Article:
Tag Archives: American history

David Treuer – The Heartbeat of Wounded Knee: Native America from 1890 to the Present

David Treuer is Ojibwe from the Leech Lake Reservation in northern Minnesota. The author of four previous novels, most recently Prudence, and two books of nonfiction, he has also written for The New York Times, Los Angeles Times, Esquire, Slate, and The Washington Post, among others. He has a Ph.D. in anthropology and teaches literature and creative writing at the University of Southern California.

David Treuer’s latest book, THE HEARTBEAT OF WOUNDED KNEE: NATIVE AMERICA FROM 1890 TO THE PRESENT, is published by Riverhead Books.

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Here is an edited extract from The Heartbeat at Wounded Knee: Native America from 1890 to the Present, referenced in this interview, which was published in The Guardian.

From casinos to cannabis: the Native Americans embracing the pot revolution https://www.theguardian.com/news/2019/mar/15/from-casinos-to-cannabis-the-native-americans-embracing-the-pot-revolution

Jay Riestenberg: Article V Constitutional Convention of the States

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Jay Riestenberg is Campaigns & States Media Strategist for Common Cause, a nonpartisan grassroots organization founded in 1970 dedicated to upholding the core values of American democracy. They are opposed to an Article V Constitutional Convention of the States, which has never been convened since 1787. Organizations, such as the American Legislative Exchange Council (ALEC) & the Tea Party, along with billionaires such as the Koch brothers & The Mercer family have already garnered 27 of the 34 state legislatures required for such a convention to be called.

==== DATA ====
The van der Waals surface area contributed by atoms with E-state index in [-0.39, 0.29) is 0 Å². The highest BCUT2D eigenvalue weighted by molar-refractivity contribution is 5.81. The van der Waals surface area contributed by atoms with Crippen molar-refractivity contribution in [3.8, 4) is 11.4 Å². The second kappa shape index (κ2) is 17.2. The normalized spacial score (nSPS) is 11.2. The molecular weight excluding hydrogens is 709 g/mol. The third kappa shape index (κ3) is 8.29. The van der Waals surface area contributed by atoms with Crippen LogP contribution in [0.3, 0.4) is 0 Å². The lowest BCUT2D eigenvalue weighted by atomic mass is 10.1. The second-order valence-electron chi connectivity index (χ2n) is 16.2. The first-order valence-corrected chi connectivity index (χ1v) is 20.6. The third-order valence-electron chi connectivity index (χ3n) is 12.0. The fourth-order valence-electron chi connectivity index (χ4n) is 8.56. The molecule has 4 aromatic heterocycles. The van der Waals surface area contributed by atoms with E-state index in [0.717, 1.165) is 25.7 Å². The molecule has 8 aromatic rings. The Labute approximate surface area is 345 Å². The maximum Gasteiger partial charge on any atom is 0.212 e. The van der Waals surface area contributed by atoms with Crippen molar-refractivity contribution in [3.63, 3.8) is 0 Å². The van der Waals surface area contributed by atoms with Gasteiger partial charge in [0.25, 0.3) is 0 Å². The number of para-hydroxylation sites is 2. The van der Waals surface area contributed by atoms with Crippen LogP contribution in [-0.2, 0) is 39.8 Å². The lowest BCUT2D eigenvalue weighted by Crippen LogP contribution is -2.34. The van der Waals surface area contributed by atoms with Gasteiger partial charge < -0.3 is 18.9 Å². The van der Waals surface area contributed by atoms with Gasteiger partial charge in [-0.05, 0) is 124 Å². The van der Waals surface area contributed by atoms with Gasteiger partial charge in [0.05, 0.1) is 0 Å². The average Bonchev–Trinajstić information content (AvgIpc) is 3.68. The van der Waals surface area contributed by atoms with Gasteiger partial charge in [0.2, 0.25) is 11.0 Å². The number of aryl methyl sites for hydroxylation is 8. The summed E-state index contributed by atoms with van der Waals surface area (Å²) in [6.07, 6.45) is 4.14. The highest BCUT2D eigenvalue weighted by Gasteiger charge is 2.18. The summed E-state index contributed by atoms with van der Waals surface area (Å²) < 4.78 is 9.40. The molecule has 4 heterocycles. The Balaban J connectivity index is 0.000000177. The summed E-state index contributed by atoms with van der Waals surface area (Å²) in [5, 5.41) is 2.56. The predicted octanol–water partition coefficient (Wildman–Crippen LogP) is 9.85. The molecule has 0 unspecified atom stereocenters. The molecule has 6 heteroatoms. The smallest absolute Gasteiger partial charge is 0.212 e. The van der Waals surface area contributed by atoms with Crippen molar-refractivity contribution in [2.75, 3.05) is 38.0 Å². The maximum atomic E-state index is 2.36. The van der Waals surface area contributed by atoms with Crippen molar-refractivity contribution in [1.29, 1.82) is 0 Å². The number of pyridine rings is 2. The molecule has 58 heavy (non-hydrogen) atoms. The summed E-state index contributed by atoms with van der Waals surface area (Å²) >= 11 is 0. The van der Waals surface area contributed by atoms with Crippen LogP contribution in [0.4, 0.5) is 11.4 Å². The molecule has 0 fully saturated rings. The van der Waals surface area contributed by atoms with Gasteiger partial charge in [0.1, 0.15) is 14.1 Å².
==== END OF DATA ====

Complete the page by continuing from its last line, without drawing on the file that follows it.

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The late Supreme Court Justice, Antonin Scalia, had this to say: ” I certainly would not want a constitutional convention. Whoa! Who knows what would come out of it?” …. (it is) “a horrible idea. This is not a good century to write a Constitution.”

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Article V of the United States Constitution:

“The Congress, whenever two thirds of both Houses shall deem it necessary, shall propose Amendments to this Constitution, or, on the Application of the Legislatures of two thirds of the several States, shall call a Convention for proposing Amendments, which, in either Case, shall be valid to all Intents and Purposes, as part of this Constitution, when ratified by the Legislatures of three fourths of the several States, or by Conventions in three fourths thereof, as the one or the other Mode of Ratification may be proposed by the Congress; Provided that no Amendment which may be made prior to the Year One thousand eight hundred and eight shall in any Manner affect the first and fourth Clauses in the Ninth Section of the first Article; and that no State, without its Consent, shall be deprived of its equal Suffrage in the Senate.”

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